One of the things that can make a big difference to beginner photography is learning about white balance.
Like a lot of things to do with photography, white balance sounds complicated, yet is incredibly easy to do. This article aims to explain everything about white balance, such as what it is, and how to use it.
What is White Balance?
Put very simply, the white balance setting you choose will affect the color balance in your images, making them look warmer or cooler, depending on the light source you are shooting with.
The color of light affects the colors in your photos, but you won’t notice that with your eyes because or brains adapt very quickly to always see the light color as neutral, even when it’s not. The camera records colors exactly as it sees them, which is why photos taken indoors in tungsten lighting have a yellowish tint to them, and a blue tint under fluorescent light.
In film camera days, photographers had to put filters over their lenses depending on what color light they were going to shoot in. Modern cameras have White Balance controls, so it’s much simpler to adjust them. The camera will add or reduce amounts of certain colors to make the image neutral, depending on which white balance setting you have it on.
Auto White Balance
Most cameras will have Auto White Balance (AWB) as the default option. This setting works out what lighting you are shooting in, and adjusts the colors accordingly. It’s OK for most situations, but there are times when AWB is fooled by the light. This can happen with artificial lighting, which can still have a yellow or orange cast even with AWB on.
The image below has Auto White Balance applied. It’s ok, but not exactly how I wanted the WB to look. There is a slight reddish cast to the image, which shouldn’t be there:
Another downside is that AWB can correct casts when you don’t want it to. This can happen when you shoot landscapes or sunsets/sunrises, and you don’t want the camera messing with the colors of the image.
Most DSLR’s have white balance presets, which give a fixed correction for various lighting scenarios, but you have to choose the right one. This gives you more control over your image and better results.
Preset White Balance Settings
Here are the most common white balance settings you’ll find on digital cameras. The proper setting for this image is the Daylight one. You can see how different it looks with all the white balance options applied:
- Tungsten – this mode is used for shooting indoors under incandescent bulb lighting. It usually cools colors down in photos:
- Fluorescent – this adds more red/magenta to counteract the cool colors of fluorescent lighting:
- Daylight/Sunny – use outdoors or indoors in daylight or sunshine:
- Cloudy – this warms up your images more than the daylight setting, to compensate for the cooler tones of cloudy days:
- Shade – again, this warms up your images as shade is colder in color than daylight:
- Flash – this setting is for using with a flashgun or with studio lighting:
Manual White Balance Adjustments
For most situations, the preset white balances will work just fine, but DSLR’s and high-end compact cameras allow you to set the white balance manually, which you may need to do for some studio strobes or unique lighting situations.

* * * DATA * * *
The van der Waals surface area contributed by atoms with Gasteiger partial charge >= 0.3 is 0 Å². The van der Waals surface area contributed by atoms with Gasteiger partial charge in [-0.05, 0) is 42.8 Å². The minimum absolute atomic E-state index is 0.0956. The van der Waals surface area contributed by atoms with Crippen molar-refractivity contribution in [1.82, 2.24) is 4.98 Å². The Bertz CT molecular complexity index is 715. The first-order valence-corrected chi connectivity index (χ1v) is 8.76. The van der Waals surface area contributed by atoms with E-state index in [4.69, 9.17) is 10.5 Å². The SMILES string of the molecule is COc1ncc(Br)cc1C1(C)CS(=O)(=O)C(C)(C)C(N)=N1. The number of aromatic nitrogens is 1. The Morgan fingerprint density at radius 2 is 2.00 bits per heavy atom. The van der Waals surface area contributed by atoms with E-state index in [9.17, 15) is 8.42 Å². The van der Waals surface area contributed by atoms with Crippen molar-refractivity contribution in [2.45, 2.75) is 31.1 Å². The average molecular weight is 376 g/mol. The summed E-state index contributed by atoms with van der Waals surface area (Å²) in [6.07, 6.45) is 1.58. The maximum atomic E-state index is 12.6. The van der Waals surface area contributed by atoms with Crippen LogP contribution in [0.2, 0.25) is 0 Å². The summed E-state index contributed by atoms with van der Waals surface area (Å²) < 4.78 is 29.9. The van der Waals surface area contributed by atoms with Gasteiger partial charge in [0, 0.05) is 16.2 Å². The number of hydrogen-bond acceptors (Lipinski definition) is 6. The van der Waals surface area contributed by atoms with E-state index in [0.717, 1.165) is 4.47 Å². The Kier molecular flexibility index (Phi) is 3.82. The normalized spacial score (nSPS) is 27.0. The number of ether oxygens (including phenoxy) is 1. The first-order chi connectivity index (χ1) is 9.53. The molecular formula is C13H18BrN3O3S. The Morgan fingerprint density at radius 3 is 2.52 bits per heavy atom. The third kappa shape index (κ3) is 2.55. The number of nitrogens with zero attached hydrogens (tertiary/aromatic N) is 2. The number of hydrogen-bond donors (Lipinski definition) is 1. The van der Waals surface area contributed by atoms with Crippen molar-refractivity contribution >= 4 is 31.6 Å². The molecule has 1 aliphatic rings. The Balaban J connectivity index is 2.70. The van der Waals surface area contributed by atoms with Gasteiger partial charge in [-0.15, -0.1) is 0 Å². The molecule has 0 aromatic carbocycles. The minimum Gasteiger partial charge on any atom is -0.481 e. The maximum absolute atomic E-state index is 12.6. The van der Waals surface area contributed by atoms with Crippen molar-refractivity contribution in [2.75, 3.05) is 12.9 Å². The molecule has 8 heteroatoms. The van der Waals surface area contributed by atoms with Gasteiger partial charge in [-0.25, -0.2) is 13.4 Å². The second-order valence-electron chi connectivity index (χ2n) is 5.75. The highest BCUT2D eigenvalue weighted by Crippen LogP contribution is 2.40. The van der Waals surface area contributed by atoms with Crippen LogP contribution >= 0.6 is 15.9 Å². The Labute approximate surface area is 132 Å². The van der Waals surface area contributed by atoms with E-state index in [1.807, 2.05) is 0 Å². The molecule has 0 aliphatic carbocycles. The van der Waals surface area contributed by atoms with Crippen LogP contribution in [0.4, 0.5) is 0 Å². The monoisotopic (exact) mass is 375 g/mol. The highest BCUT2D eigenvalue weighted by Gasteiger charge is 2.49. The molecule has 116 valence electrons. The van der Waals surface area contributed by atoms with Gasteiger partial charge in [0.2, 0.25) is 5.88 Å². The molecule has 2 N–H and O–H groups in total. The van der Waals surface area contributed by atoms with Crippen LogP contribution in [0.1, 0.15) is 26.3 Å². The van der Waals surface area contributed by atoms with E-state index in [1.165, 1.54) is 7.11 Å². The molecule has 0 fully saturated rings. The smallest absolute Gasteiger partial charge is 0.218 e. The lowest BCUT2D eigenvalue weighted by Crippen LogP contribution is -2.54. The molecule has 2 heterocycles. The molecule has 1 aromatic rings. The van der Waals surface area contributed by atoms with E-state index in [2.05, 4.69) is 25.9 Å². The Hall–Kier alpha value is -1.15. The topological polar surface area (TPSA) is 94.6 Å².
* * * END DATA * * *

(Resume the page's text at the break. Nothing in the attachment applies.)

The way you set this varies by camera brand, but it is basically telling the camera what is white in a shot, so it has a reference to work off when adjusting the colors. You can buy what is called a ‘grey card’ specifically for this task. They are inexpensive, but if you don’t have one, you can use a piece of white paper. You shoot an image where the grey card or white paper fill the frame, then set your camera’s custom white balance to use that as its white reference point.
Color Temperature and White Balance
All light falls somewhere on the color temperature scale, and is measured in Kelvins. Sunlight is around 5,200K, studio flashes around 5,400-600K, and shade is 8,000K. On the other end of the scale are sodium vapor lamps at 2,700K. The warmer the temperature of light, the lower the number of Kelvins it is, and vice versa.
White balance settings are worked out according to color temperature settings, which go from amber, through white, to blue, but there is also a secondary tint adjustment that adds a green-magenta shift. This can be adjusted on custom white balance settings for fine tuning on the camera, and is often used alongside white balance adjustment in image editors.
Adjusting White Balance in Post-Processing
Most image editing software has the ability to change the white balance of your image, but this only works if you shoot in RAW format – you can’t change a JPEG white balance because the settings are ‘baked in’, whereas in RAW the information can be changed.
This is handy if you shot some great images and forgot to change the white balance (we’ve all done it!). You can change to any white balance in an image editor that supports RAW files.
You can pick from preset white balances, or use the eyedropper tool to select a specific part of the image to create a custom white balance from.
White balance is a really simple concept, as I hope I have managed to explain here, but it makes a huge difference to your images. Try learning to set a custom white balance, and you will be able to adapt to any lighting situation with ease.